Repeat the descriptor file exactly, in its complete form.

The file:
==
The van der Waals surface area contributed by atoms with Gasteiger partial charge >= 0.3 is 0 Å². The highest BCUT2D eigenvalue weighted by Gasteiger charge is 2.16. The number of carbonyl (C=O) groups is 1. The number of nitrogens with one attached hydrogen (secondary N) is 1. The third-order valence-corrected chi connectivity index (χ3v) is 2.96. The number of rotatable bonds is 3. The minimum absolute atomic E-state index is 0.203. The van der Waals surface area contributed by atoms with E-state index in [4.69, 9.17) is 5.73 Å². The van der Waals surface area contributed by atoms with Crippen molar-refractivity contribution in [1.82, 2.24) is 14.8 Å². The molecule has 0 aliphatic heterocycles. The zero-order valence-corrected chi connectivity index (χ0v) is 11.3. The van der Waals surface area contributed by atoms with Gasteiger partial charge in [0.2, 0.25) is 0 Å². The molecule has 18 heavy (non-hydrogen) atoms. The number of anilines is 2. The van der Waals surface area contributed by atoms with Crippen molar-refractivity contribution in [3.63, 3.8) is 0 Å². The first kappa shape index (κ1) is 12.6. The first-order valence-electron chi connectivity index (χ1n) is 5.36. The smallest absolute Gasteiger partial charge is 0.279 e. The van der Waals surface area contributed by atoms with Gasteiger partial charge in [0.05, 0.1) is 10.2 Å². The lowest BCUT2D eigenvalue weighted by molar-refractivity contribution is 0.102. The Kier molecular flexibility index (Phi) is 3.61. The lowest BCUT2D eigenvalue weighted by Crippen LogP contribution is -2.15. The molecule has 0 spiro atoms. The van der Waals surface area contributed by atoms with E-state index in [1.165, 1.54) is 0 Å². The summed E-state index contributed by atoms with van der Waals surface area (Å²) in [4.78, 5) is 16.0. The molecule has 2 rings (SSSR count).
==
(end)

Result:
The van der Waals surface area contributed by atoms with Gasteiger partial charge >= 0.3 is 0 Å². The highest BCUT2D eigenvalue weighted by Gasteiger charge is 2.16. The number of carbonyl (C=O) groups is 1. The number of nitrogens with one attached hydrogen (secondary N) is 1. The third-order valence-corrected chi connectivity index (χ3v) is 2.96. The number of rotatable bonds is 3. The minimum absolute atomic E-state index is 0.203. The van der Waals surface area contributed by atoms with E-state index in [4.69, 9.17) is 5.73 Å². The van der Waals surface area contributed by atoms with Crippen molar-refractivity contribution in [1.82, 2.24) is 14.8 Å². The molecule has 0 aliphatic heterocycles. The zero-order valence-corrected chi connectivity index (χ0v) is 11.3. The van der Waals surface area contributed by atoms with Gasteiger partial charge in [0.2, 0.25) is 0 Å². The molecule has 18 heavy (non-hydrogen) atoms. The number of anilines is 2. The van der Waals surface area contributed by atoms with Crippen molar-refractivity contribution in [3.63, 3.8) is 0 Å². The first kappa shape index (κ1) is 12.6. The first-order valence-electron chi connectivity index (χ1n) is 5.36. The smallest absolute Gasteiger partial charge is 0.279 e. The van der Waals surface area contributed by atoms with Gasteiger partial charge in [0.05, 0.1) is 10.2 Å². The lowest BCUT2D eigenvalue weighted by molar-refractivity contribution is 0.102. The Kier molecular flexibility index (Phi) is 3.61. The lowest BCUT2D eigenvalue weighted by Crippen LogP contribution is -2.15. The molecule has 0 spiro atoms. The van der Waals surface area contributed by atoms with E-state index in [1.165, 1.54) is 0 Å². The summed E-state index contributed by atoms with van der Waals surface area (Å²) in [4.78, 5) is 16.0. The molecule has 2 rings (SSSR count).